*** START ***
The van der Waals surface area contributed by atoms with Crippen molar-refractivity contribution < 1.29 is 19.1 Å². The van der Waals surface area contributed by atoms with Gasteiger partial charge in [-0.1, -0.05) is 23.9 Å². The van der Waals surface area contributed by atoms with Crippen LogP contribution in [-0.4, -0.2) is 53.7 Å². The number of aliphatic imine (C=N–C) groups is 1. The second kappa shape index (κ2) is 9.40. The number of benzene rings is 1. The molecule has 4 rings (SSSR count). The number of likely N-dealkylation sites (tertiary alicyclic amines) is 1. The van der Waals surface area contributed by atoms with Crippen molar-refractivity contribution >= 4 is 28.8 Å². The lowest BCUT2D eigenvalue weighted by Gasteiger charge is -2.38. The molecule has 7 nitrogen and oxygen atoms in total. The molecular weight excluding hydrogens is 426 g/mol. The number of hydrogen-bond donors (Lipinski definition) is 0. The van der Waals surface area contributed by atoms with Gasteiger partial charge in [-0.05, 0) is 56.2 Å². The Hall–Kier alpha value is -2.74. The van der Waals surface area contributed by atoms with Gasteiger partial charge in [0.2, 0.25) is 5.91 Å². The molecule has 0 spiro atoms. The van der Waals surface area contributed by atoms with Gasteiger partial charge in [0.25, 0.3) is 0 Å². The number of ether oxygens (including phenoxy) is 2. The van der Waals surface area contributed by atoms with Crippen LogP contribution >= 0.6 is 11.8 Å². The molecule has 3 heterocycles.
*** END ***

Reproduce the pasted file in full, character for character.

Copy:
The van der Waals surface area contributed by atoms with Crippen molar-refractivity contribution < 1.29 is 19.1 Å². The van der Waals surface area contributed by atoms with Gasteiger partial charge in [-0.1, -0.05) is 23.9 Å². The van der Waals surface area contributed by atoms with Crippen LogP contribution in [-0.4, -0.2) is 53.7 Å². The number of aliphatic imine (C=N–C) groups is 1. The second kappa shape index (κ2) is 9.40. The number of benzene rings is 1. The molecule has 4 rings (SSSR count). The number of likely N-dealkylation sites (tertiary alicyclic amines) is 1. The van der Waals surface area contributed by atoms with Crippen molar-refractivity contribution >= 4 is 28.8 Å². The lowest BCUT2D eigenvalue weighted by Gasteiger charge is -2.38. The molecule has 7 nitrogen and oxygen atoms in total. The molecular weight excluding hydrogens is 426 g/mol. The number of hydrogen-bond donors (Lipinski definition) is 0. The van der Waals surface area contributed by atoms with Gasteiger partial charge in [-0.05, 0) is 56.2 Å². The Hall–Kier alpha value is -2.74. The van der Waals surface area contributed by atoms with Gasteiger partial charge in [0.2, 0.25) is 5.91 Å². The molecule has 0 spiro atoms. The van der Waals surface area contributed by atoms with Gasteiger partial charge in [0.25, 0.3) is 0 Å². The number of ether oxygens (including phenoxy) is 2. The van der Waals surface area contributed by atoms with Crippen LogP contribution >= 0.6 is 11.8 Å². The molecule has 3 heterocycles.